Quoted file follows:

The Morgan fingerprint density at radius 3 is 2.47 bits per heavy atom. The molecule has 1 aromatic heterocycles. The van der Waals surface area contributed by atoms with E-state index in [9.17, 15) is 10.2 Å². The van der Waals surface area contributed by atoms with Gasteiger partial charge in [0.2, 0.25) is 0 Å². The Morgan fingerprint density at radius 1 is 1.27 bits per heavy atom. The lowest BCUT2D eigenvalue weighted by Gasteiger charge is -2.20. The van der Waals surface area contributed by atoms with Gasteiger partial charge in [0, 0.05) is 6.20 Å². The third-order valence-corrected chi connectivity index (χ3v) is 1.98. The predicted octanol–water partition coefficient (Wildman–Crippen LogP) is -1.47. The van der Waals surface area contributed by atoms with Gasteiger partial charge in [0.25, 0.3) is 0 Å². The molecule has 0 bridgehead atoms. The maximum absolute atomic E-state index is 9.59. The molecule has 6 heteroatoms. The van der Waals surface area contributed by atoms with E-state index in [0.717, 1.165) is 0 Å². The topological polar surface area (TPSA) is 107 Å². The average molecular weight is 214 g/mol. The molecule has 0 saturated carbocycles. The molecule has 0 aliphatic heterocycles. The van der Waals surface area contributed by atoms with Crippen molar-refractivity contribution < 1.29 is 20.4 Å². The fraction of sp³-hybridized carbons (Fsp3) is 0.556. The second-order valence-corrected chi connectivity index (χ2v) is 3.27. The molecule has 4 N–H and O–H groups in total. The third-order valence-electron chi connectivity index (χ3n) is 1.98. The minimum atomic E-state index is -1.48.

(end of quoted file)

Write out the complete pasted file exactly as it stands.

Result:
The Morgan fingerprint density at radius 3 is 2.47 bits per heavy atom. The molecule has 1 aromatic heterocycles. The van der Waals surface area contributed by atoms with E-state index in [9.17, 15) is 10.2 Å². The van der Waals surface area contributed by atoms with Gasteiger partial charge in [0.2, 0.25) is 0 Å². The Morgan fingerprint density at radius 1 is 1.27 bits per heavy atom. The lowest BCUT2D eigenvalue weighted by Gasteiger charge is -2.20. The van der Waals surface area contributed by atoms with Gasteiger partial charge in [0, 0.05) is 6.20 Å². The third-order valence-corrected chi connectivity index (χ3v) is 1.98. The predicted octanol–water partition coefficient (Wildman–Crippen LogP) is -1.47. The van der Waals surface area contributed by atoms with Gasteiger partial charge in [0.25, 0.3) is 0 Å². The molecule has 0 bridgehead atoms. The maximum absolute atomic E-state index is 9.59. The molecule has 6 heteroatoms. The van der Waals surface area contributed by atoms with E-state index in [0.717, 1.165) is 0 Å². The topological polar surface area (TPSA) is 107 Å². The average molecular weight is 214 g/mol. The molecule has 0 saturated carbocycles. The molecule has 0 aliphatic heterocycles. The van der Waals surface area contributed by atoms with Crippen molar-refractivity contribution < 1.29 is 20.4 Å². The fraction of sp³-hybridized carbons (Fsp3) is 0.556. The second-order valence-corrected chi connectivity index (χ2v) is 3.27. The molecule has 4 N–H and O–H groups in total. The third-order valence-electron chi connectivity index (χ3n) is 1.98. The minimum atomic E-state index is -1.48.